My husband doesn't look like Zac Efron. But he looks like Prince Charming to me. And he does the dishes. And brings me a cup of tea every night.
So Coke's commercial truly reflects our nation's past, present and future. What's wrong with that?
In the past, advertisers' hard work was over before kickoff. But the recent through-the-roof levels of social media engagement proved that those days are over.
That is what's so sad about the Dylan commercial. The man is pitching a product that is the antithesis of today's cool. In an age where high mpg's are the ultimate status symbol for cars for those who understand cool, Dylan's peddling a car for "the zoom and the roar and the thrust."
So how in the world is it possible that JohnnyOptimist was able to predict this? Did he have or get inside info? Is he truly a psychic? The answer is none of the above.
Coca-Cola featured the Native American language Keres in the ad, a fact that probably went unnoticed by all but around 11,000 people who actually speak this ancestral language. The song lyrics did not even exist in Keres prior to the Coca-Cola project -- they had to be translated, which was no small task.
Coca-Cola's advertisement and the responses to it demonstrate a greater need for a greater dialogue among and about the diverse groups that make America.
I could not help but be in awe of Coca Cola's "America The Beautiful" commercial. The spoken and visual messages were spot on. What, a diverse America? We speak different languages? Beautiful. I thought society was ready for a message of diversity.
Each year in late January, we have a short-lived debate about the objectification of women in advertising as corporations spend big dollars on their Super Bowl moments. Let's not forget that one of the root causes of domestic violence and sexual assault is the objectification of women.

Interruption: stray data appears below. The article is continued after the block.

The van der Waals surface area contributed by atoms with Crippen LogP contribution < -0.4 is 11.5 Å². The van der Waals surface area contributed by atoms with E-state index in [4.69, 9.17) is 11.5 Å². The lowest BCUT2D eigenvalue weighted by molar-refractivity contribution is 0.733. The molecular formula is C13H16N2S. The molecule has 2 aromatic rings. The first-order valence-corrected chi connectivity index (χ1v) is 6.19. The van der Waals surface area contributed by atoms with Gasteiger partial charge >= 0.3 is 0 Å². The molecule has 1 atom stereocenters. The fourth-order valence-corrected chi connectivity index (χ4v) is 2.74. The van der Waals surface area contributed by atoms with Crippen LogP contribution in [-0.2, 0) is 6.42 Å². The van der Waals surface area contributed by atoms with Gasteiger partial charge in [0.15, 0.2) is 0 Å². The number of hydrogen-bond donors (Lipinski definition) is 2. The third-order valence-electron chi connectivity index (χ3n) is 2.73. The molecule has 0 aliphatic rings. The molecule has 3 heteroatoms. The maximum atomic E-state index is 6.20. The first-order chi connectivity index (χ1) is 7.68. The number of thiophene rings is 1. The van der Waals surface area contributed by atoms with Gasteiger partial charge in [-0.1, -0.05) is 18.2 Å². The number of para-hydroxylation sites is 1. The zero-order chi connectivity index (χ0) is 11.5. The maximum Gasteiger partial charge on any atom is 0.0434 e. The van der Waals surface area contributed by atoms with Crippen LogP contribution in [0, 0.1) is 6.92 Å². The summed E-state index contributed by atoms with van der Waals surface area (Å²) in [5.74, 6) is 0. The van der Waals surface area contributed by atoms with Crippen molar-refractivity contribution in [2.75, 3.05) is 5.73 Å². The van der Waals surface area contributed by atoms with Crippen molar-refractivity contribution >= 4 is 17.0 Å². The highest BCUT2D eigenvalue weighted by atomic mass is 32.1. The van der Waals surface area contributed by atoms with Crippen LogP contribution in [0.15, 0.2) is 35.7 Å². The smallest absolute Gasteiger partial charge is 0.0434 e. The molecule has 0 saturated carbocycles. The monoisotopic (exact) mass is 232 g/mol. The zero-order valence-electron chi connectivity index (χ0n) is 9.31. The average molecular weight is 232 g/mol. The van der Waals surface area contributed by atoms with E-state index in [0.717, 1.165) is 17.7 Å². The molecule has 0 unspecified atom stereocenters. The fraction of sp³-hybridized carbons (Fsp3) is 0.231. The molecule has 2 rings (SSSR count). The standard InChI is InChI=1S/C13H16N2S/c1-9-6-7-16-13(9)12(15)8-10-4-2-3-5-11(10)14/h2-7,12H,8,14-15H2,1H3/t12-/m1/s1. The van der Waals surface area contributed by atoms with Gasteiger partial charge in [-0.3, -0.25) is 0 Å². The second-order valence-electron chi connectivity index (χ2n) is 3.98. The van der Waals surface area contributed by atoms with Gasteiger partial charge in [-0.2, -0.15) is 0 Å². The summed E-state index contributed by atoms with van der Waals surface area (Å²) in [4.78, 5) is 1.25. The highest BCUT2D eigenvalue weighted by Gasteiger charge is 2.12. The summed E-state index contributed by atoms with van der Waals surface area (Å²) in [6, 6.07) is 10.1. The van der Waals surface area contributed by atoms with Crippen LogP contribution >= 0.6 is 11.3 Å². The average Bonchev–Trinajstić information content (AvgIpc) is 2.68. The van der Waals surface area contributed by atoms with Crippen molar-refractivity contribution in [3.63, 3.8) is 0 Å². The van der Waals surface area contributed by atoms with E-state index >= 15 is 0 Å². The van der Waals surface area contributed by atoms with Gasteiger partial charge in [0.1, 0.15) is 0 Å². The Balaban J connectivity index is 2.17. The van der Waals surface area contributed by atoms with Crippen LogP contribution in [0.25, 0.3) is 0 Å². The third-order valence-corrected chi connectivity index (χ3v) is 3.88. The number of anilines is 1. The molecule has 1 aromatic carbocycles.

Here's what I loved about that ad: It wasn't just multiracial people drinking cans of Coke. It integrated the languages and sounds that help make America beautiful. Whatever you think of Coca-Cola and its products, it's hard not to celebrate the ways in which the diversity of America is truly integrated into the ad.
Rather than simply spending $4 million for 30 seconds of in-the-moment hype, brands like M&M, Axe, Jaguar and Sodastream are using their Super Bowl advertisements -- and the corresponding hype -- to launch year-long integrated marketing campaigns.
Beyond stirring more drama than the lopsided Seahawks win, why did the "America is beautiful" meme matter?
Imagine my surprise when I found that my little machine was caught up in a swirling conflict involving the SodaStream Corporation, the international NGO Oxfam, Scarlett Johansson and Israeli-Palestinian relations.
I'm glad I went -- 80,000 happy and screaming fans reminded me that we watch the game because of what it is, and everything else around it builds and adds to the culture of the whole -- including the half-time show and the ads.
I'll just mention one, which (for me) stood out as the best, and probably got the most attention -- that would be Chrysler's ad with, of all, people, Bob Dylan.
Why does watching the Super Bowl make me feel as if I just survived two weeks of CIA brainwashing at Gitmo?